Author: Joe Haldeman
Publisher: Recorded Books
I am very slow to pick up military stories. There seems to be some romantic notion that war is but a proving grounds for manhood. Each nameless enemy that is killed on the battlefield is celebrated and when the survivors return to their homes, they live happily ever after. Violence is glorified and the protagonist is completely just in his pursuit against an enemy (who also happens to be completely evil).
But this is not a description of The Forever War.
As the title suggests, The Forever War is not a short battle, but spans several generations. For William Mandella, the war is his life. He was a physics student when he was first drafted to battle an alien species called the Taurans, who were responsible for the destruction of the human’s colonial vessels. Traveling through a collapsar (worm hole), Mandella suffers the relativistic effects of FTL travel and ages much slower than those back on Earth.
Unlike most military science fiction, The Forever War is not focused on space battles, but the events in between. With each battle that Mandella fights, large amounts of time have passed and he must acquaint himself with new technology. Social norms also change over time. In the future, homosexuality is embraced due to overpopulation to the point that heterosexuality becomes outlawed. Unemployment becomes widespread on Earth, leading to inequitable rationing.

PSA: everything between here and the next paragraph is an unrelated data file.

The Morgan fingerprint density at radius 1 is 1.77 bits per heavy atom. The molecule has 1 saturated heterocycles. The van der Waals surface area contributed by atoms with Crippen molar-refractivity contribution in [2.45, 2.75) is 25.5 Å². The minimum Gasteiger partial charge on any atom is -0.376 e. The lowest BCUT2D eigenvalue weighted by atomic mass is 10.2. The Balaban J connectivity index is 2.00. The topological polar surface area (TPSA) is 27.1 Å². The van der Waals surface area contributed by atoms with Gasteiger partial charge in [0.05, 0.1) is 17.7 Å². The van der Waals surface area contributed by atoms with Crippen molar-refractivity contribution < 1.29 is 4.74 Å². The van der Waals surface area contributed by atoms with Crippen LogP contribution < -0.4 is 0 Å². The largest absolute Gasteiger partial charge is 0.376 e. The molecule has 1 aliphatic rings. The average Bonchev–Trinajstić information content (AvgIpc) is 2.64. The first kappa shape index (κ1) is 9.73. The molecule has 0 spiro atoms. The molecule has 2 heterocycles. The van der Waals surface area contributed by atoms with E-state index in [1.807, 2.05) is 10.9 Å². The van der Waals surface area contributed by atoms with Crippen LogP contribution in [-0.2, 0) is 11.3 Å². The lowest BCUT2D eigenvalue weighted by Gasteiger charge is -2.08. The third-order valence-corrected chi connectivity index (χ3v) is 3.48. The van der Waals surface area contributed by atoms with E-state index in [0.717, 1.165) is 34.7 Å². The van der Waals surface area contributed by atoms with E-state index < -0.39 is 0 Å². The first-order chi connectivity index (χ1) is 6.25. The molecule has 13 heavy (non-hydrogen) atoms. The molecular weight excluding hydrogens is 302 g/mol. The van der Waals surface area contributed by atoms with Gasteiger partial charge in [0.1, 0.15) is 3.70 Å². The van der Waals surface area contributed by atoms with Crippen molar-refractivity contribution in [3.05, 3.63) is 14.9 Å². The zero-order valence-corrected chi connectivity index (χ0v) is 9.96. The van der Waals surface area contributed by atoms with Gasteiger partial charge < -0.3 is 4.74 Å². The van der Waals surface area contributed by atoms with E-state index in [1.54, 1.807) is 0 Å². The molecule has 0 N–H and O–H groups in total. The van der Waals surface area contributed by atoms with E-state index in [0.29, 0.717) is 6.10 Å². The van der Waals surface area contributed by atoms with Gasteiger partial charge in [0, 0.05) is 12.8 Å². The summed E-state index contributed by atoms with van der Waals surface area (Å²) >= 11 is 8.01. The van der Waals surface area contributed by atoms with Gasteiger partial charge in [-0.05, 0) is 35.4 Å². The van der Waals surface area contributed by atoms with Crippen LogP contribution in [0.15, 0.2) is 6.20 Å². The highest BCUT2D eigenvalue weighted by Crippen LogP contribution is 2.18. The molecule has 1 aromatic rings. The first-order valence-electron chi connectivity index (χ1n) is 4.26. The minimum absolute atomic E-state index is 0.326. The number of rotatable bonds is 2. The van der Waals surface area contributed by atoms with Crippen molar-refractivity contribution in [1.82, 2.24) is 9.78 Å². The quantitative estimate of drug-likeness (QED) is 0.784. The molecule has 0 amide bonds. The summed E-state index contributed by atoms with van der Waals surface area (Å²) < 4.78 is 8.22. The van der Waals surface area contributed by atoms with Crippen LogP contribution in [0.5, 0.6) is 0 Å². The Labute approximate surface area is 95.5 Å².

As I was listening to the novel through my iPod, I was envisioning an old military veteran reminiscing about the war. The reader (or listener?) is not live in the action, but rather is told rather matter-of-factly what happened in each battle. Mandella’s story focuses on the human side of war — telling stories of the men and women he worked with and how these relationships affected him.
I understand The Forever War to be a portrayal of Joe Haldeman’s experience in Vietnam and this is evident throughout the story. One wonders the alienation Mandella (and the author?) may have felt returning from war, being skilled as a soldier and trained in the sciences (to which he would later be very much out of date). His feelings for the usefulness of war also become apparent later in the novel.
The novel is somewhat dated, but still quite readable by today’s standards. The focus on the training, technology, and philosophy slowed the pacing down a little too much for my tastes, but the overall effect of the novel was very successful in depicting what I would imagine the effect of war would have on a man. I definitely consider The Forever War to be a must read for any science fiction fan, but it is not one to savor time and time again. I empathized with Mandella’s alienation from the modern culture and was left feeling uncomfortable through much of the novel. Fortunately, Haldeman manages to tie in the novel very nicely at the end, making The Forever War a satisfying and enduring read. I highly recommend reading it.